In the mid-1950’s, a Hungarian endocrinologist, Dr. Hans Selye, wrote a seminal book called The Stress of Life, in which he conceptualized the physiology of stress. One of the many findings that intrigued him involved individual differences in the reaction to, and coping adaptations to stressors. In one of his anecdotes, he relates the story of twin sons who grew up with a raging alcoholic father — one son was also a chronic alcoholic, but the other twin was a complete tee-totaler. He asked both sons a question, “Why did you turn out the way you did?” They both gave a virtually identical answer, “With an old man like that, what do you expect!”
His exemplary case illustrates the importance of “explanatory style” with respect to dealing with both positive and negative events in our lives. In order for an event or situation to be stressful, it must be appraised as such.
Viktor Frankl, Nazi concentration camp survivor and author of Man’s Search for Meaning, observed a critical relationship in survivor rates in the death camps. At one camp, the guard would inform entering prisoners that they would never leave the compound alive. According to Frankl, those who bought into this belief died soon after.
Among those who were not killed, those inmates who rejected their captor’s ominous prediction of death and defeat and who believed that this horror would one day pass, survived this unbelievable ordeal. However, the moment the prisoner lost hope, according to Frankl, was the day that they did not rise out of their bunk bed — and this was the day of their death.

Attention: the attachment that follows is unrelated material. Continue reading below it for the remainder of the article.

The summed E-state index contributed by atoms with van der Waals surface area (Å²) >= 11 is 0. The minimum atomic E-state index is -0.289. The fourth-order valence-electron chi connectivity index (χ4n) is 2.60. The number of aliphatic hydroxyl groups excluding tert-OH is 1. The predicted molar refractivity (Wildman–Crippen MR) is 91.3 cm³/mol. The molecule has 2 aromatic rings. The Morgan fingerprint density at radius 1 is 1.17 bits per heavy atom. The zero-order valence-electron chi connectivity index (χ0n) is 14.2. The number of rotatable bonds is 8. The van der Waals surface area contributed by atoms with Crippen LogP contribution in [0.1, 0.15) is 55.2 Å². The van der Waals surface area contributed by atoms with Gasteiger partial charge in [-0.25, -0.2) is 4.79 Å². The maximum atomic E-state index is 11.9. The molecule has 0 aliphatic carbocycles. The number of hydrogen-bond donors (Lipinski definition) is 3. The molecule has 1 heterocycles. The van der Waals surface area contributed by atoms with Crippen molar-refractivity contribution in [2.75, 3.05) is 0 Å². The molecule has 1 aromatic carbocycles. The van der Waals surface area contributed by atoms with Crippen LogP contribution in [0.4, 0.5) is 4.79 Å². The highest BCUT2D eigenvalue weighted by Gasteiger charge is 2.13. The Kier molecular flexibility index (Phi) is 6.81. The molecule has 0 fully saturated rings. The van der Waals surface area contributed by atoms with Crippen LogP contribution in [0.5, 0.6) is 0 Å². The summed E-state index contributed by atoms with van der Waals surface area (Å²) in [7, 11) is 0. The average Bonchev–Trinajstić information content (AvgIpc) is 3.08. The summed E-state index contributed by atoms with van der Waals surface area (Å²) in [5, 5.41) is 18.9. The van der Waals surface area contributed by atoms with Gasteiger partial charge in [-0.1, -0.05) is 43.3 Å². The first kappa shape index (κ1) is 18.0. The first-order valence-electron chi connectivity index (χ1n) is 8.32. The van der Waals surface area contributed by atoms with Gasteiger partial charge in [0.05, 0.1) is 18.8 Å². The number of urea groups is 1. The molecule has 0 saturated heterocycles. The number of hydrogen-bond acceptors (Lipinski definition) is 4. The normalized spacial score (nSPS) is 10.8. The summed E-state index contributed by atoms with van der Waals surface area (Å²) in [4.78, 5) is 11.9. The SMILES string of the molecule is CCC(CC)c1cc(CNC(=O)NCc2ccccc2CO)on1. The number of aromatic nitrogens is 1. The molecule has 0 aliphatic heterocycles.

One of the most predictive variables of resiliency is one’s thinking style — how one explains adversity, especially as that relates to explanations of optimism vs. pessimism. As the cliché goes, the optimist sees the glass as half full, the pessimist sees it as half empty.
Study after study have shown that an optimistic approach to most of life’s challenges results in the most positive adaptations. Optimistic salespeople outsell pessimistic salespeople; optimistic managers outperform pessimistic managers, optimistic students make higher grades than pessimistic students, optimistic sports teams have better records than pessimistic teams, and longitudinal studies have shown that optimistic people even outlive pessimistic people!
We’ve recently survived a tumultuous political election, re-grouped after Hurricane Sandy, mourned the loss of innocent school children in the middle of holiday celebrations, were spared the Mayan apocalypse, faced the fiscal cliff, and mercifully saw the series finale of Jersey Shore.
In the mid-1990’s, I had the sad privilege of working with a crisis response team that responded to the Oklahoma City bombing tragedy. One of the best-known survivors was a young woman named Daina Bradley. That fateful April 19th, she and her mother, sister and her two young children were in the Federal building getting a social security card for her 4 month old son when the bomb went off. Floor after floor collapsed, pancaking down to the basement, eventually creating a body-crunching coffin in which Daina waited in the midst of moaning, crying, and pitch-black darkness.
When doctors finally reached her, they freed her arm but could not free her crushed leg that was pinned under a massive slab of concrete. With several scalpels, a surgeon took 10 minutes to amputate her leg. After her traumatic rescue, Daina learned that her mother and her two children were dead; her sister, Felysha, was recuperating at a nearby rehab hospital.
As she left the hospital, she paused on the hospital steps as some of the press corps asked her questions. One reporter asked her what she had learned from this tragedy. She replied, “Never take your parents or anything for granted; treat everything you have like precious china, because someday it will be gone.” So here’s to a new year, a new beginning, and renewed optimism and perspective about what’s important in life.